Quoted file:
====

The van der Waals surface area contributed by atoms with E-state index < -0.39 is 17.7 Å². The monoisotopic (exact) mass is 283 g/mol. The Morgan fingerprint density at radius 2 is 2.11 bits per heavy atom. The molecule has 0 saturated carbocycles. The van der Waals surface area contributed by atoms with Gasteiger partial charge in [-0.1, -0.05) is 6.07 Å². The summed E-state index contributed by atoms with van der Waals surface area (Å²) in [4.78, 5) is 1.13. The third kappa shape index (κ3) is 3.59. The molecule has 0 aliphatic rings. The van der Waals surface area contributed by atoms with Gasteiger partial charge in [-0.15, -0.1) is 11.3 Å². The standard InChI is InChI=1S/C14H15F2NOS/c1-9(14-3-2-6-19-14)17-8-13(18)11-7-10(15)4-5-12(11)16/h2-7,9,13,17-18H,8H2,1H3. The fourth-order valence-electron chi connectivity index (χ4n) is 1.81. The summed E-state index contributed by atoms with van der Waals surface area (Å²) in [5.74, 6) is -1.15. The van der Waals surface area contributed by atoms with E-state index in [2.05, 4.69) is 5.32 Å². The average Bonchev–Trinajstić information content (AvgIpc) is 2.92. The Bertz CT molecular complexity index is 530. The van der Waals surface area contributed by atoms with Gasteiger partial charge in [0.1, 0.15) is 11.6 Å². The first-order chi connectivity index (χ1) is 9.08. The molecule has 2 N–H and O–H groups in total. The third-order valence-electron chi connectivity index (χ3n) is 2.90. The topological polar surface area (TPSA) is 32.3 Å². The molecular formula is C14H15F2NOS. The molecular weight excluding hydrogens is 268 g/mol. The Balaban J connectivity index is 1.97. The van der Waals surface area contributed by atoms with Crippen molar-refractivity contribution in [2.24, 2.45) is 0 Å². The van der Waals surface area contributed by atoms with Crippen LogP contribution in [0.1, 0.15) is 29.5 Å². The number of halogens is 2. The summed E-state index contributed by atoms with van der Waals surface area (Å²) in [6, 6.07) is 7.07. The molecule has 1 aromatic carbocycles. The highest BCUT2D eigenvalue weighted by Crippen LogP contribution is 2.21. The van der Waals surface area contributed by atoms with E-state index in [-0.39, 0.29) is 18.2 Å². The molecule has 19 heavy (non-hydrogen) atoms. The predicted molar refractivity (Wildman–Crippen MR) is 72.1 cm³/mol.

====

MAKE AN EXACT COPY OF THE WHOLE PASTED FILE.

The van der Waals surface area contributed by atoms with E-state index < -0.39 is 17.7 Å². The monoisotopic (exact) mass is 283 g/mol. The Morgan fingerprint density at radius 2 is 2.11 bits per heavy atom. The molecule has 0 saturated carbocycles. The van der Waals surface area contributed by atoms with Gasteiger partial charge in [-0.1, -0.05) is 6.07 Å². The summed E-state index contributed by atoms with van der Waals surface area (Å²) in [4.78, 5) is 1.13. The third kappa shape index (κ3) is 3.59. The molecule has 0 aliphatic rings. The van der Waals surface area contributed by atoms with Gasteiger partial charge in [-0.15, -0.1) is 11.3 Å². The standard InChI is InChI=1S/C14H15F2NOS/c1-9(14-3-2-6-19-14)17-8-13(18)11-7-10(15)4-5-12(11)16/h2-7,9,13,17-18H,8H2,1H3. The fourth-order valence-electron chi connectivity index (χ4n) is 1.81. The summed E-state index contributed by atoms with van der Waals surface area (Å²) in [5.74, 6) is -1.15. The van der Waals surface area contributed by atoms with E-state index in [2.05, 4.69) is 5.32 Å². The average Bonchev–Trinajstić information content (AvgIpc) is 2.92. The Bertz CT molecular complexity index is 530. The van der Waals surface area contributed by atoms with Gasteiger partial charge in [0.1, 0.15) is 11.6 Å². The first-order chi connectivity index (χ1) is 9.08. The molecule has 2 N–H and O–H groups in total. The third-order valence-electron chi connectivity index (χ3n) is 2.90. The topological polar surface area (TPSA) is 32.3 Å². The molecular formula is C14H15F2NOS. The molecular weight excluding hydrogens is 268 g/mol. The Balaban J connectivity index is 1.97. The van der Waals surface area contributed by atoms with Crippen molar-refractivity contribution in [2.24, 2.45) is 0 Å². The van der Waals surface area contributed by atoms with Crippen LogP contribution in [0.1, 0.15) is 29.5 Å². The number of halogens is 2. The summed E-state index contributed by atoms with van der Waals surface area (Å²) in [6, 6.07) is 7.07. The molecule has 1 aromatic carbocycles. The highest BCUT2D eigenvalue weighted by Crippen LogP contribution is 2.21. The van der Waals surface area contributed by atoms with E-state index in [-0.39, 0.29) is 18.2 Å². The molecule has 19 heavy (non-hydrogen) atoms. The predicted molar refractivity (Wildman–Crippen MR) is 72.1 cm³/mol.